How to build the data infrastructure to tackle urban air pollution

Addressing urban air quality is a huge challenge, and strategies to regulate pollution are failing. What's lacking is data infrastructure to help monitor air pollution and build the shared understanding we need to find sustainable solutions, says Jamie Fawcett

null For air pollution, where we cannot privatise the air we breathe, regulated limits are being ignored and management strategies are failing. CC BY 2.0, uploaded by [David Holt]( “David Holt").

Urban air quality is one of the biggest environmental, economic and public health challenges of the 21st century.

Air pollution causes 3.3 million premature deaths worldwide each year. It costs Europe $1.6tr a year. It irreparably damages our children’s health and poisons our environment. And it is a challenge that we, as a society, are failing to tackle convincingly.

Just this week, air pollution in the UK has been declared a “public health emergency” by a cross-party committee of MPs, who say the government needs to do much more to address the issue.

Why has progress been so slow? The problem is not a technical one. In many instances we have the tools and technologies available to tackle air pollution.

Air pollution affects everyone, but it lacks a common solution

Air pollution is often described as a tragedy of the commons, characterised by rational, self-interested individuals depleting a resource, because it is commonly owned and not managed or regulated by an extant authority. For air pollution, where we cannot privatise the air we breathe, regulated limits are being ignored and management strategies are failing.

The question is: why?

Any solution to a common problem depends fundamentally on a shared understanding of that problem. Without that, any management or regulation is doomed to fail and it is at this most basic level that we are failing with respect to air pollution.

Unlike the oppressive smog of the industrial revolution, most of today's worst pollutants, CO2, NOx and particulate matter, are invisible to the human eye. We know in abstract terms the danger that air pollution poses but we can’t easily relate this to our own lives, our own choices. We may know air pollution affects the occupants of cars more than pedestrians but unless it is brought to our attention every time we choose to drive, it is unlikely to alter our behaviour.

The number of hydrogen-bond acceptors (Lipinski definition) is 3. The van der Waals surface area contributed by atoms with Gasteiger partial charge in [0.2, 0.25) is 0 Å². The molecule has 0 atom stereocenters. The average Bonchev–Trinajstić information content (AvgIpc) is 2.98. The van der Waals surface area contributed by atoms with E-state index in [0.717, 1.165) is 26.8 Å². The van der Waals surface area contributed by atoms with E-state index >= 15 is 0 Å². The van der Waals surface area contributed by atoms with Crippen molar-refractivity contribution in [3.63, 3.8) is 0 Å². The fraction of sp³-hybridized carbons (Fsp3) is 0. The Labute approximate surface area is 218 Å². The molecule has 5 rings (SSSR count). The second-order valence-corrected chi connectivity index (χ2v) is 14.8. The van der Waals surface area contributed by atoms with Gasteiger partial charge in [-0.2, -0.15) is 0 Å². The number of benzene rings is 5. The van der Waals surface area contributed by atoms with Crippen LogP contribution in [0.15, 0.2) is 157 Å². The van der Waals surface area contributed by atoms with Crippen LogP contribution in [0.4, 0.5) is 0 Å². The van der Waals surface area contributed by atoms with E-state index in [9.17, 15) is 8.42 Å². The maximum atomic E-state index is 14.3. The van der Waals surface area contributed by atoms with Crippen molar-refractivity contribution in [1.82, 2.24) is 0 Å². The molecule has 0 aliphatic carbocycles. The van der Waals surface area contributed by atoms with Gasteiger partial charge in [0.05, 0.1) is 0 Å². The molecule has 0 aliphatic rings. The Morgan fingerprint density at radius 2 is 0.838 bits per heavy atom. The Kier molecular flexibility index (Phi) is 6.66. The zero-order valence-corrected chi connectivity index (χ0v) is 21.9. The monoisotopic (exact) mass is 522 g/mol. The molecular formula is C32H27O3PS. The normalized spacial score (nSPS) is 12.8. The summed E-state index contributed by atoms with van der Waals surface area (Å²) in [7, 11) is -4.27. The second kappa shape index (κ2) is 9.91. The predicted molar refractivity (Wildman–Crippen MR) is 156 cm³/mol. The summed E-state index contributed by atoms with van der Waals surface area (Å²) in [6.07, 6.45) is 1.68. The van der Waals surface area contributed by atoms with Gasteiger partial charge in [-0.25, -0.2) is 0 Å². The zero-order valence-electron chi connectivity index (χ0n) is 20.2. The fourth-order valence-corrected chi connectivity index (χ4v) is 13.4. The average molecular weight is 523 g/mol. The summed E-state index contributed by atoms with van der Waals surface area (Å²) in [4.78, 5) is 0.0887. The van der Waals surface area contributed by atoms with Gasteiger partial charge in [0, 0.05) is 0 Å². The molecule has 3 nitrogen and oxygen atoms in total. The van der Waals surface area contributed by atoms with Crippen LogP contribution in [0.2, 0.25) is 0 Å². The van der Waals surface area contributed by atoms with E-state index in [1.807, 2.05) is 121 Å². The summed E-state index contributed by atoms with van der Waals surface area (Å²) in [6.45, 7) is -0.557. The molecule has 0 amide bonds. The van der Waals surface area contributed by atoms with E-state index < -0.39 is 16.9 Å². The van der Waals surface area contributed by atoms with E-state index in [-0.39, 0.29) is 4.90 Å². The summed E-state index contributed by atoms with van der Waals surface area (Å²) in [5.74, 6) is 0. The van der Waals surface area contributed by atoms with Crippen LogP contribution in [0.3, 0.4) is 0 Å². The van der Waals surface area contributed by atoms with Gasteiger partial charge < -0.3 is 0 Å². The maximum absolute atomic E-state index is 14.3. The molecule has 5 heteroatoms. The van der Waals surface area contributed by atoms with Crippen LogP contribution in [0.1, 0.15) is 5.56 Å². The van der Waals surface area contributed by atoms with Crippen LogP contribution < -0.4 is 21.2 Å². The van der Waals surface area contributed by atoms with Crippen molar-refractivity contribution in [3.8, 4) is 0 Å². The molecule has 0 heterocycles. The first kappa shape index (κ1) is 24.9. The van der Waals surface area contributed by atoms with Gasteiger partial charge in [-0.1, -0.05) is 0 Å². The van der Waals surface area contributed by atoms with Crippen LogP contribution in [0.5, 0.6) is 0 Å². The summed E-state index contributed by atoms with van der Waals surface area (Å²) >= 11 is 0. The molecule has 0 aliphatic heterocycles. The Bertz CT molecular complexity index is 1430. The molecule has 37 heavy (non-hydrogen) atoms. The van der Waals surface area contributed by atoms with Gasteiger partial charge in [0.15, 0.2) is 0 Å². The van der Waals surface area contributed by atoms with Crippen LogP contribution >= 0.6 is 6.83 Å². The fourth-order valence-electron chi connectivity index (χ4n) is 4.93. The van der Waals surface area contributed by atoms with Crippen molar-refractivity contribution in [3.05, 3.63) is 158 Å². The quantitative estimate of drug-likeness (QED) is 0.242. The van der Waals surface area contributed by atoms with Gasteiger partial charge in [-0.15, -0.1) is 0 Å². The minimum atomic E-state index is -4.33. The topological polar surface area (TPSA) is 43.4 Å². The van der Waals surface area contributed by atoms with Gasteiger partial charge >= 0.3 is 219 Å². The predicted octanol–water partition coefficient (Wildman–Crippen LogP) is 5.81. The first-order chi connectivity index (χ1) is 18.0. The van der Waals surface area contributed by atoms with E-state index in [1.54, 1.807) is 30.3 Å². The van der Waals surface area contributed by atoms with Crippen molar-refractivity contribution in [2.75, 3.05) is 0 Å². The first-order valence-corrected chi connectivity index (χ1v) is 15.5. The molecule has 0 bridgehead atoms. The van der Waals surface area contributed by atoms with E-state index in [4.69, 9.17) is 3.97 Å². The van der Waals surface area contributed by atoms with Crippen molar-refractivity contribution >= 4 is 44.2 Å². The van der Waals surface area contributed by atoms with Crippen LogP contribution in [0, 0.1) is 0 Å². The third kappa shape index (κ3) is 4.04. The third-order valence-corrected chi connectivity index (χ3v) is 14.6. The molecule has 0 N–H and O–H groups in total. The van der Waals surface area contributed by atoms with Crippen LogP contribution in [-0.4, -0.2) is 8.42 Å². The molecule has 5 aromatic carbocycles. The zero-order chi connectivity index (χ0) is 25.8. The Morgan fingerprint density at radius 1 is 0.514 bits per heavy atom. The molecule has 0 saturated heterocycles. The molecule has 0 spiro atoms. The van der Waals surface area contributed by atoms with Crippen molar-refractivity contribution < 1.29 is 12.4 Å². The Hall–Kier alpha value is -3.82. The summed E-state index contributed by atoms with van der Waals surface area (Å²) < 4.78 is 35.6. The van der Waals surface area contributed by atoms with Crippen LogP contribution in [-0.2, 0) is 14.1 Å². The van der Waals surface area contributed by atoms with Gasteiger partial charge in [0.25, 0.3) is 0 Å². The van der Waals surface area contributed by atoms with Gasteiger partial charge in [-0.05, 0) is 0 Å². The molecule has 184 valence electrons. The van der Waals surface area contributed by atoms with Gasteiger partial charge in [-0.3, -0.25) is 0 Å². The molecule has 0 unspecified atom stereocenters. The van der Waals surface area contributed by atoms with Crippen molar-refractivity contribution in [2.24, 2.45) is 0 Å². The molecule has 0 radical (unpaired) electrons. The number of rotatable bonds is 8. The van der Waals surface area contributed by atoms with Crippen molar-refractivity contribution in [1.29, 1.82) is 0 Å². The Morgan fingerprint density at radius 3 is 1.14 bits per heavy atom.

Shared understanding through data-driven decision making

Many popular tools and services exist that distil vast amounts of complex information to help us make everyday decisions – think Citymapper for journey planning or Yelp for choosing a restaurant. To alter our behaviour, we need to develop these types of tools and services to bring air quality considerations into our everyday decision-making.

Innovative individuals and organisations have begun trying to build these tools. Plume Labs are providing live pollution reports to concerned citizens, King's College London’s Environmental Research Group monitors the effectiveness of air pollution regulation around London, and others are experimenting with pollution avoidance route planning.

However, we are still struggling to ‘see’ air pollution in our everyday lives. This is because not enough real-time air quality monitoring data, which underpins such tools, is available.

null A GreenPeace clean air protest at Nelson's Column, London. CC BY 2.0, uploaded by [David Holt]( “David Holt").

Understanding air quality monitoring infrastructure